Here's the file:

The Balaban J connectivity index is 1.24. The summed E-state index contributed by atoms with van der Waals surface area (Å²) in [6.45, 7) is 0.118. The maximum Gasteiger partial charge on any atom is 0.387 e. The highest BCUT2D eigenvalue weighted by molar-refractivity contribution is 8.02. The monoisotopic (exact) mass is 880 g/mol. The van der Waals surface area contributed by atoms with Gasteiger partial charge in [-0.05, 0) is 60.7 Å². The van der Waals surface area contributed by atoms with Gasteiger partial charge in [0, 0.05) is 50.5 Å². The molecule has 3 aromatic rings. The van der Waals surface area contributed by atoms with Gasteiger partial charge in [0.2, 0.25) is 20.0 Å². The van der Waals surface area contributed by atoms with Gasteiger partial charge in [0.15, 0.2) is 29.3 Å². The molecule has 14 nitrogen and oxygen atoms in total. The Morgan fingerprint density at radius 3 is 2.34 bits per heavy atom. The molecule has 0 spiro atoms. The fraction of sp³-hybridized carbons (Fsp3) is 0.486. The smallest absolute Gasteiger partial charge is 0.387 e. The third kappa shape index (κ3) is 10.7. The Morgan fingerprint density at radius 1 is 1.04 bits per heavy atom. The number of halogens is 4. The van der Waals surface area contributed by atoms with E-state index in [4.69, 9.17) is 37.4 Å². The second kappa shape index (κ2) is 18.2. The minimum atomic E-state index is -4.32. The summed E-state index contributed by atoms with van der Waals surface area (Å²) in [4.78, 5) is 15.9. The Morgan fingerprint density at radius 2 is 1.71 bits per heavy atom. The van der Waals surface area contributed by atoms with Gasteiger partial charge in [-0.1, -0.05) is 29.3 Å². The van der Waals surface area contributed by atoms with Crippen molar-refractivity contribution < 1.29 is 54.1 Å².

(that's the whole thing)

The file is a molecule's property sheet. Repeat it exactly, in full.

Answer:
The Balaban J connectivity index is 1.24. The summed E-state index contributed by atoms with van der Waals surface area (Å²) in [6.45, 7) is 0.118. The maximum Gasteiger partial charge on any atom is 0.387 e. The highest BCUT2D eigenvalue weighted by molar-refractivity contribution is 8.02. The monoisotopic (exact) mass is 880 g/mol. The van der Waals surface area contributed by atoms with Gasteiger partial charge in [-0.05, 0) is 60.7 Å². The van der Waals surface area contributed by atoms with Gasteiger partial charge in [0, 0.05) is 50.5 Å². The molecule has 3 aromatic rings. The van der Waals surface area contributed by atoms with Gasteiger partial charge in [0.2, 0.25) is 20.0 Å². The van der Waals surface area contributed by atoms with Gasteiger partial charge in [0.15, 0.2) is 29.3 Å². The molecule has 14 nitrogen and oxygen atoms in total. The Morgan fingerprint density at radius 3 is 2.34 bits per heavy atom. The molecule has 0 spiro atoms. The fraction of sp³-hybridized carbons (Fsp3) is 0.486. The smallest absolute Gasteiger partial charge is 0.387 e. The third kappa shape index (κ3) is 10.7. The Morgan fingerprint density at radius 1 is 1.04 bits per heavy atom. The number of halogens is 4. The van der Waals surface area contributed by atoms with E-state index in [4.69, 9.17) is 37.4 Å². The second kappa shape index (κ2) is 18.2. The minimum atomic E-state index is -4.32. The summed E-state index contributed by atoms with van der Waals surface area (Å²) in [4.78, 5) is 15.9. The Morgan fingerprint density at radius 2 is 1.71 bits per heavy atom. The van der Waals surface area contributed by atoms with Gasteiger partial charge in [-0.1, -0.05) is 29.3 Å². The van der Waals surface area contributed by atoms with Crippen molar-refractivity contribution < 1.29 is 54.1 Å².